Former President Jimmy Carter talks about his cancer diagnosis during...

Former President Jimmy Carter talks about his cancer diagnosis during a news conference at The Carter Center in Atlanta on Thursday, Aug. 20, 2015. Credit: AP / Phil Skinner

Melanoma is among several forms of cancer on the rise and one of three key malignancies with a propensity for spreading to the brain, doctors said Thursday.

Former President Jimmy Carter told a news conference Thursday he had been diagnosed with melanoma and it was found on his brain.

The cancer is frequently a conundrum for doctors. While it is primarily a skin malignancy, it can begin in an eye, the intestines, fingernails, the soles of the feet or the palms of the hands.

"Melanoma is a very interesting disease process where we have seen patients present with metastasis at the very onset, yet we can't find the primary tumor," said Dr. Rajiv Datta, director of surgical oncology at South Nassau Communities Hospital in Oceanside. "So either the melanoma was removed years ago, or it undergoes an involution."

An involution of the original tumor means it is no longer present and may have been destroyed by the body's immune forces. In either case, cancerous cells escaped via the bloodstream or lymphatics before the tumor disappeared.

Datta, of the hospital's Gertrude and Louis Feil Cancer Center, said therapies in recent years have changed the treatment landscape. So-called immunotherapies stimulate the immune system to seek out cancer cells and destroy them.

For some melanoma patients, and possibly Carter, the path to it may be indelibly inscribed in their genome, bearing a link to another difficult form of cancer, said Dr. Craig Devoe, acting chief of hematology and oncology at the North Shore-LIJ Health System's Monter Cancer Center.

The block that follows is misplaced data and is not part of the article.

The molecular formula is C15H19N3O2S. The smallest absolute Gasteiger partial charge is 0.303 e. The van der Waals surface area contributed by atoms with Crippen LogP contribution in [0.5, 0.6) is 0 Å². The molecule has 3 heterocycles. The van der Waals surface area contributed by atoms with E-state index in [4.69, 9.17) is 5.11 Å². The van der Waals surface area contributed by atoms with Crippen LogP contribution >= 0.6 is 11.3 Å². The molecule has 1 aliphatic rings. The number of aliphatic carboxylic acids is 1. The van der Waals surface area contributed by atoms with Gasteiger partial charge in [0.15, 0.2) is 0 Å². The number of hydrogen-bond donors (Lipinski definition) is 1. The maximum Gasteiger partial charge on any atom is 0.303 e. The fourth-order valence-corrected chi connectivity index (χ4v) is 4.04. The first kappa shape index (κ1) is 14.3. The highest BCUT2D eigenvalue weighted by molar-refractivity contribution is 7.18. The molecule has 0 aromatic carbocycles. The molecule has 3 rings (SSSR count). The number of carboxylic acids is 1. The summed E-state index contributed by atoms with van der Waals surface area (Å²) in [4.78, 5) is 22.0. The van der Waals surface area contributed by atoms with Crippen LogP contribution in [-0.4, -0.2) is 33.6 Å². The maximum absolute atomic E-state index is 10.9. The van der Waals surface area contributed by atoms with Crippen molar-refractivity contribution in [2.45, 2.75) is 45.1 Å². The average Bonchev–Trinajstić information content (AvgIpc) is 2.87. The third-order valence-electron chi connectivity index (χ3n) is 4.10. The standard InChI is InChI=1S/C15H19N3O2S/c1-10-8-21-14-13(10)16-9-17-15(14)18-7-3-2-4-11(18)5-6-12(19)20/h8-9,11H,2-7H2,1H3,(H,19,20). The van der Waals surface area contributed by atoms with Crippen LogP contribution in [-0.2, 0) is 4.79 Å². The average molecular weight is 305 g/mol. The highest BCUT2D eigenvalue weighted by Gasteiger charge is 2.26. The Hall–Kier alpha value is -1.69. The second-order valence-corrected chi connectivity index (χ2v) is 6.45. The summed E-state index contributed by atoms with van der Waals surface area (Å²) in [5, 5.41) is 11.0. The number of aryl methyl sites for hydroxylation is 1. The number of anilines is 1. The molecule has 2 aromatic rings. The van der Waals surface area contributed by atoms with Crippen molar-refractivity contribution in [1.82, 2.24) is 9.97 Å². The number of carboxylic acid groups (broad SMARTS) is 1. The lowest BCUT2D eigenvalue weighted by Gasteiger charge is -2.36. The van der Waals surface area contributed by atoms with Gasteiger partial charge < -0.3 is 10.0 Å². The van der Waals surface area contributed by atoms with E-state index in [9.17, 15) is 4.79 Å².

"Jimmy Carter is well-known for his family history of pancreatic cancer. There are gene linkages for pancreatic cancer and melanoma," Devoe said. Carter's brother, Billy, died at 51 of pancreatic cancer in 1988.

A mutation in the P16 gene is the reason both cancers can emerge in families, said Devoe, who specializes in treatment and research on both malignancies. When healthy, P16 serves as a tumor suppressor. It is located on chromosome 9.

"When you are deficient in this gene product," Devoe said of the protein produced by the gene, "you are at risk for either cancer."

A test for the P16 mutation is available, Devoe said, but he didn't know if Carter, 90, had taken it. As a type of cancer with a tendency to spread, Devoe said melanoma is one of three forms of cancer likely to metastasize to the brain. The others are breast and lung cancers.

"Brain metastases are the most common forms of brain tumors in adults in the United States," said Dr. Edward Halperin, chancellor of New York Medical College in Valhalla, Westchester County.

Primary tumors -- those that emerge first in the brain -- are far less common.

Carter said Thursday he has started radiation treatment.

Dr. Keith Black, chairman of neurosurgery at Cedars-Sinai in Los Angeles, said radiation therapy "can destroy a tumor without disturbing eloquent areas of the brain."

Radiation has limits, Black said, noting that "when lesions are more than three-centimeters, we tend to do surgery on those."

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